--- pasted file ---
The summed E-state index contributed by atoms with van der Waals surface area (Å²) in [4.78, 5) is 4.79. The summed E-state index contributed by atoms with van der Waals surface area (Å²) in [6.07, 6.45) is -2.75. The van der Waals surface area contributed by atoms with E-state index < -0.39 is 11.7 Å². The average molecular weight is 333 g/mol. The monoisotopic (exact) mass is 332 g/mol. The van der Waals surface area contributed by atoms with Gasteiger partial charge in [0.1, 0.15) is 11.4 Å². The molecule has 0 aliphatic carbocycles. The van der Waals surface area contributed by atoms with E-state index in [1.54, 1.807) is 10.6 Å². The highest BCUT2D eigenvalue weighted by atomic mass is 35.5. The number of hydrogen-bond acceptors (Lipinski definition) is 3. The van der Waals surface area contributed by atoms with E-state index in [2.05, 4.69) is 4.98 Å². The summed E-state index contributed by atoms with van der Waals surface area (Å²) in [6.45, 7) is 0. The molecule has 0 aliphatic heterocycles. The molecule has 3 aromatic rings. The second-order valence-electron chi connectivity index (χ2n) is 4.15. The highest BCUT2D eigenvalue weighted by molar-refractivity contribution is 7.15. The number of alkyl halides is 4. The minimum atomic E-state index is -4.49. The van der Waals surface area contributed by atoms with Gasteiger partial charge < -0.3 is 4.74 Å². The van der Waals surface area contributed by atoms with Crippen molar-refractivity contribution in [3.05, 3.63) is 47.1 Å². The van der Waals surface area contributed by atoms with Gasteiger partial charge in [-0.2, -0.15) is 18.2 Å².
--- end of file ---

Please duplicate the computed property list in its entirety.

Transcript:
The summed E-state index contributed by atoms with van der Waals surface area (Å²) in [4.78, 5) is 4.79. The summed E-state index contributed by atoms with van der Waals surface area (Å²) in [6.07, 6.45) is -2.75. The van der Waals surface area contributed by atoms with E-state index < -0.39 is 11.7 Å². The average molecular weight is 333 g/mol. The monoisotopic (exact) mass is 332 g/mol. The van der Waals surface area contributed by atoms with Gasteiger partial charge in [0.1, 0.15) is 11.4 Å². The molecule has 0 aliphatic carbocycles. The van der Waals surface area contributed by atoms with E-state index in [1.54, 1.807) is 10.6 Å². The highest BCUT2D eigenvalue weighted by atomic mass is 35.5. The number of hydrogen-bond acceptors (Lipinski definition) is 3. The van der Waals surface area contributed by atoms with E-state index in [2.05, 4.69) is 4.98 Å². The summed E-state index contributed by atoms with van der Waals surface area (Å²) in [6.45, 7) is 0. The molecule has 0 aliphatic heterocycles. The molecule has 3 aromatic rings. The second-order valence-electron chi connectivity index (χ2n) is 4.15. The highest BCUT2D eigenvalue weighted by molar-refractivity contribution is 7.15. The number of alkyl halides is 4. The minimum atomic E-state index is -4.49. The van der Waals surface area contributed by atoms with Gasteiger partial charge < -0.3 is 4.74 Å². The van der Waals surface area contributed by atoms with Crippen molar-refractivity contribution in [3.05, 3.63) is 47.1 Å². The van der Waals surface area contributed by atoms with Gasteiger partial charge in [-0.2, -0.15) is 18.2 Å².